The article below is from The Wall Street Journal, published on March 20, 2017.
The House ‘stability fund’ would help states help high-risk patients.
The biggest gamble in the House health-care bill is whether it includes enough reform to arrest the current death spiral in the individual insurance market. No one knows for sure, but critics are overlooking important provisions that will help people who are now exposed to ObamaCare’s rapidly rising premiums.
Notably, the bill includes a new 10-year $100 billion “stability fund” that allows states to start to repair their individual insurance markets. Before ObamaCare, it wasn’t inevitable that costs would increase by 25% on average this year, or that nearly a third of U.S. counties would become single-insurer monopolies. With better policy choices, states can make coverage cheaper and more attractive for consumers and coax insurers back into the market, and the stability fund is a powerful tool.
Governors could draw on the stability fund, for instance, to reestablish the high-risk pools that prevailed in 35 states before ObamaCare. The Affordable Care Act uses regulatory mispricing to force the young to make a transfer to the old, and the healthy to the sick. The result has been insurance that the young and healthy don’t want to buy or can’t afford.
Risk pools can mitigate this cycle by removing the people with the highest costs. Over time, they can generate a compounding effect with stable or even falling premiums, which begets growing enrollment, which begets more insurer participation.
We know risk pools work in practice.
In 1993 Maine adopted community rating (the same rule in ObamaCare) that limits how much premiums can vary based on age. Enrollment had plunged by 65% by 2011 and premiums were skyrocketing. So in 2011 Maine relaxed the age rules and created an “invisible” high-risk pool. People with pre-existing conditions like cancer or congestive heart failure enrolled in regular insurance—about 14% of the insured population. Behind the scenes, the pool picked up the total cost of claims above $10,000.
Rates plunged by as much as 70% for everyone. In a recent Health Affairs study, Joel Allumbaugh, Tarren Bragdon and Josh Archambault of the Foundation for Government Accountability found that people in their early 20s saved about $5,000 a year while those in their 60s got a bonus of more than $7,000. Enrollment with Maine’s largest insurer jumped by 13% in 18 months.
States could also decide to use the stability fund to supplement premiums and out-of-pocket costs to help people with lower incomes or chronic conditions. Or they could target the heroin and fentanyl crisis. Death rates from opiod overdoses now exceed those from HIV/AIDS at the height of the epidemic in the 1990s.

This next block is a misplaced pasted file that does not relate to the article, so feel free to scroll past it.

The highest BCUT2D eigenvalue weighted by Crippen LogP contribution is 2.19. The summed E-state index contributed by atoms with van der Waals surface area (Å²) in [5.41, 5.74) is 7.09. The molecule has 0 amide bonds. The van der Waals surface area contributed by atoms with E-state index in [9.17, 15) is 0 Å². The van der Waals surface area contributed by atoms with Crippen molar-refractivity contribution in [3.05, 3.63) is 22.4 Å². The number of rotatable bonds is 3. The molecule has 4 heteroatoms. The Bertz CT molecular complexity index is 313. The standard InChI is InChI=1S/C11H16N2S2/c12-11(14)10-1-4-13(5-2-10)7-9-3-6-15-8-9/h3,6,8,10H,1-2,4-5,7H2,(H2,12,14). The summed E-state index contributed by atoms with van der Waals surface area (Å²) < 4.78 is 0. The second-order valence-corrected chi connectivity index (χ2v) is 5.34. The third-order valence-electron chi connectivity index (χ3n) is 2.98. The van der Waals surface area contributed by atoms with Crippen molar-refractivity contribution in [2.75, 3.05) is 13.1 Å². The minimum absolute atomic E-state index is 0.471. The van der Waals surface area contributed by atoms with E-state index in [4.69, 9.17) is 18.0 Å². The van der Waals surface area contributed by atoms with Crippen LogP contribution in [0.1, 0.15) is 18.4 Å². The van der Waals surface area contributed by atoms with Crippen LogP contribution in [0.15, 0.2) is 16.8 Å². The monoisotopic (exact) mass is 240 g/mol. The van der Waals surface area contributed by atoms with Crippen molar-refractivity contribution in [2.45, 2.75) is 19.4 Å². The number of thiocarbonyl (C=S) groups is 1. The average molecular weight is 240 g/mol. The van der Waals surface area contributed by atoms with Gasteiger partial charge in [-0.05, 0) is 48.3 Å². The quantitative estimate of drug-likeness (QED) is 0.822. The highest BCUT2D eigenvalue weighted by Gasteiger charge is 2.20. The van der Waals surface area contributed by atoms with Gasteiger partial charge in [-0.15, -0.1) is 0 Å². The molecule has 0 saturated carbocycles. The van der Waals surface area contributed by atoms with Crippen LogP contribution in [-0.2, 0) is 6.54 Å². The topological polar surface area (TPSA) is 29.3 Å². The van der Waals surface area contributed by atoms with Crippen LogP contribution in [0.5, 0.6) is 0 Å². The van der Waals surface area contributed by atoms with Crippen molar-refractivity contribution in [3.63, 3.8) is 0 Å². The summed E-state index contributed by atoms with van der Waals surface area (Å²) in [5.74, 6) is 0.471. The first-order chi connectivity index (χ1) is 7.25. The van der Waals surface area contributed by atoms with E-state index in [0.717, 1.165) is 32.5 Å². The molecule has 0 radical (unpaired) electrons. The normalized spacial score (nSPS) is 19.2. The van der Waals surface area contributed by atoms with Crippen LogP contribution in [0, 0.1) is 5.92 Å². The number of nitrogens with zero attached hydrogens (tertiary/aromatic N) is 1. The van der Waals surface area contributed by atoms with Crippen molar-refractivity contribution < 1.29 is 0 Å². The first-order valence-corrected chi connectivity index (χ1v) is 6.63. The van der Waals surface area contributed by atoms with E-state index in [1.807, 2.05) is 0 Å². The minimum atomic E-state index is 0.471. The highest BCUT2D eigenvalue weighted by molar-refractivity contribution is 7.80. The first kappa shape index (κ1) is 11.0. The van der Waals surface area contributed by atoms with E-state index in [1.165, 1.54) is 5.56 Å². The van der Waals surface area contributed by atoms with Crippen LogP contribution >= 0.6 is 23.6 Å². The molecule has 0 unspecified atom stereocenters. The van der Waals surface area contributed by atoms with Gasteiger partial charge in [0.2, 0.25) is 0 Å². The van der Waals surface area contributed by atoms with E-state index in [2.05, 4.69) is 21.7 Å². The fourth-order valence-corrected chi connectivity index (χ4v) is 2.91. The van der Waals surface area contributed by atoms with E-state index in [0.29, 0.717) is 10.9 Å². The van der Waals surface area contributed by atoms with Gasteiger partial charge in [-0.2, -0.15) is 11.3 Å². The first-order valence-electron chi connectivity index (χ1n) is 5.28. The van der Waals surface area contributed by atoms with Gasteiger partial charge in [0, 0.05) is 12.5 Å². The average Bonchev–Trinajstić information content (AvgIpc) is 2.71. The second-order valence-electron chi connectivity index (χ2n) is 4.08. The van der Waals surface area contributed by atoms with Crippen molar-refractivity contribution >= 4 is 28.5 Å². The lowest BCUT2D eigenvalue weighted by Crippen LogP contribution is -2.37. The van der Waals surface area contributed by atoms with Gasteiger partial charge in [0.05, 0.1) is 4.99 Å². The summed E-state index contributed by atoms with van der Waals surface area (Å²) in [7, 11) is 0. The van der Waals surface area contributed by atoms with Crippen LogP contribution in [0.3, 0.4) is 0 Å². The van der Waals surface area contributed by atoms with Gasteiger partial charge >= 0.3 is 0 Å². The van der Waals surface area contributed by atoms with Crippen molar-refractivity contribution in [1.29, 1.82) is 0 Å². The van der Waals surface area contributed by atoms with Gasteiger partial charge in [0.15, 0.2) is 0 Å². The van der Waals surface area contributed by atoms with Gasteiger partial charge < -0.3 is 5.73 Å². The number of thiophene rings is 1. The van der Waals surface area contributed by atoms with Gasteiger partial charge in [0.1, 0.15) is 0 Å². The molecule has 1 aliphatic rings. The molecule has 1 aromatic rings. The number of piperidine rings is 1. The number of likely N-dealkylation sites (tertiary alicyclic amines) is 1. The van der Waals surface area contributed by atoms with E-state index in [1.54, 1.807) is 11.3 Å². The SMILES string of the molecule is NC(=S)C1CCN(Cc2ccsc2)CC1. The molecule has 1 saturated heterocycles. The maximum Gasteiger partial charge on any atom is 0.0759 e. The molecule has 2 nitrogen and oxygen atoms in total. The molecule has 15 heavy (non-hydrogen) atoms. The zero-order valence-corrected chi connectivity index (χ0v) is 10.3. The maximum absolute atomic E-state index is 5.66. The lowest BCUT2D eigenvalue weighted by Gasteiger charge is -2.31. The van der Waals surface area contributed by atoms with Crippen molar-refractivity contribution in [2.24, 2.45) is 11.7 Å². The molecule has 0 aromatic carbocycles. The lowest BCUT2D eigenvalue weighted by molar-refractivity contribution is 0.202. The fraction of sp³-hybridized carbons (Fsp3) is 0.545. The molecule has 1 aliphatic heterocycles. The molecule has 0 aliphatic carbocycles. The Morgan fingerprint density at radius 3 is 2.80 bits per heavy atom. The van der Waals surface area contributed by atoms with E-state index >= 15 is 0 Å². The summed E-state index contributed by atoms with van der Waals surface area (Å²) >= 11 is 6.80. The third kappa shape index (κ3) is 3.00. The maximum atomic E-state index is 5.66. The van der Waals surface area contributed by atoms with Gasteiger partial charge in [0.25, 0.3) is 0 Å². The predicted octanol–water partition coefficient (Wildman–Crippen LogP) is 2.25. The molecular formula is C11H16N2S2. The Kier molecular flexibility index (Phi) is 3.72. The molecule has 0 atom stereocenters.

The larger goal is to start to restore the traditional state regulatory authority over heath insurance that ObamaCare supplanted for federal control. Local governments understand local needs best. With more flexibility, autonomy and accountability, the GOP hope is that reform Governors can pry open markets and help promote a larger and more dynamic business.
To accelerate progress, last week Health and Human Services Secretary Tom Price invited Governors to apply for expedited 1332 innovation waivers, which suspend ObamaCare regulations when states test new insurance models. The ObamaHHS mostly used these for liberal states like Vermont that tried to take a flyer on single payer, but Mr. Price is repurposing 1332.
Republicans are talking about repeal-and-replace as “three pronged”—pass the current House bill, deregulation through Mr. Price’s executive action, and then measures that can later be attached to must-pass bills. Mr. Price’s letter is the beginning of prong two.
Republicans have an obligation to try to revitalize insurance markets, and not only because Americans depend on coverage. Repealing and replacing ObamaCare is also an opportunity to show that conservative ideas can work in health care. The reason the opposition is so furious is that liberals fear they might succeed.
Appeared in the Mar. 21, 2017, print edition.